Here are the slides from the Euro lecture: The Future of the Euro(All Souls).
Today we hear that Belgian bonds have been downgraded. Another day, another problem for the architects of the Euro. They are getting to the point where investors do not wish to lend to any of the Euro area countries, because investors have grave misgivings about the longevity of the currency and the stability of the individual states seeking to borrow money.
I argued yesterday that orderly break up would be the least damaging way of proceeding. If each country had its own currency and Central Bank again, they could start to compete and put in place a domestic growth strategy that might work. There will be substantial losses, but those losses are already there in the system, within the banks and bond holdings. The argument is over how quickly they should be taken, and how the pain should be distributed.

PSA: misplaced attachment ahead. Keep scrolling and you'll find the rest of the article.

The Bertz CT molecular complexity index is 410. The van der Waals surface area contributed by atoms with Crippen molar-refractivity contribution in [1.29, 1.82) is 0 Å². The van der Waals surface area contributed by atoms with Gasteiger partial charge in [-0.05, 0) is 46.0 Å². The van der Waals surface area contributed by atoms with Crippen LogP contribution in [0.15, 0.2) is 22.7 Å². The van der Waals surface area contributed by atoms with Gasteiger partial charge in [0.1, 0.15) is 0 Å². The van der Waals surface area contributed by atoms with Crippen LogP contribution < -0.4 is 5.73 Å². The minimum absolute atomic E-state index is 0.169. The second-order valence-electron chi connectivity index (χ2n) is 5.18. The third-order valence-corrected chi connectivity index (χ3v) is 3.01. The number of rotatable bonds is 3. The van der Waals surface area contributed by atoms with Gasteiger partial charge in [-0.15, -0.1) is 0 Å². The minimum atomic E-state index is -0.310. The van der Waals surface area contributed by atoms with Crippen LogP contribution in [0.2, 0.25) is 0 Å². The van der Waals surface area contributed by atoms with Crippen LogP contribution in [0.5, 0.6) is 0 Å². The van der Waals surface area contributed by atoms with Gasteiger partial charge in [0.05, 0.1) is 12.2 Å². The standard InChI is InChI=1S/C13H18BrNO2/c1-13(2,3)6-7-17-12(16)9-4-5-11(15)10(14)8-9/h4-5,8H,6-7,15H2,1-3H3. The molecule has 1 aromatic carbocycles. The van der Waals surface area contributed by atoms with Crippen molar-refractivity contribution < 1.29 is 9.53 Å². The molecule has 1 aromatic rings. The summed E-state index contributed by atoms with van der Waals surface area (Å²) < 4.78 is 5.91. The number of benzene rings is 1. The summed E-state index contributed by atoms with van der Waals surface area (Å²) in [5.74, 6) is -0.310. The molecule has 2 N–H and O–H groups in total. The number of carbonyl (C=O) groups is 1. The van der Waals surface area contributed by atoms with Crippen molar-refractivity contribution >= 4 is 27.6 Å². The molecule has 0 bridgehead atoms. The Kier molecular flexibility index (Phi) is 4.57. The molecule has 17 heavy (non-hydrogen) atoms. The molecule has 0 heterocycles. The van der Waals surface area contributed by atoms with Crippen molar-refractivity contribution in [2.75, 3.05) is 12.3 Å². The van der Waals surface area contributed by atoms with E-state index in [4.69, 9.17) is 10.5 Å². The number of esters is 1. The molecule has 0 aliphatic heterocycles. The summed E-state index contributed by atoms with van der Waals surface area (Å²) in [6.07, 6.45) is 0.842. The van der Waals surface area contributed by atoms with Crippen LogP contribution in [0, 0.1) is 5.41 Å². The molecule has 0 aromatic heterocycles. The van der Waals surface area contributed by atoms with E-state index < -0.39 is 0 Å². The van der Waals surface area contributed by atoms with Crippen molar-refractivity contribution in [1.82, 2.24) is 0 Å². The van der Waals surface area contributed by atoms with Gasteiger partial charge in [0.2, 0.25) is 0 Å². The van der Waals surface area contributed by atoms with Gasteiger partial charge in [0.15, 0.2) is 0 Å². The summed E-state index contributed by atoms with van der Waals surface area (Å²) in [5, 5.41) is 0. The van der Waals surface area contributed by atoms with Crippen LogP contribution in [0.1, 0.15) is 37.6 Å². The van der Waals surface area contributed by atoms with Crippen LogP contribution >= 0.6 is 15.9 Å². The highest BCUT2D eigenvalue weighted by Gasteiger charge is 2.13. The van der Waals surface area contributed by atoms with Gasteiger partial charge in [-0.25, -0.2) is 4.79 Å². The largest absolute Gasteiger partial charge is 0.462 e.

If they wish to carry on with their currency they have to get much faster and bolder at creating their EU state and all purpose Central Bank, to give the currency chance of life, backed by a credible sovereign capable of making the necessary decisions. That poses all sorts of difficult democratic issues.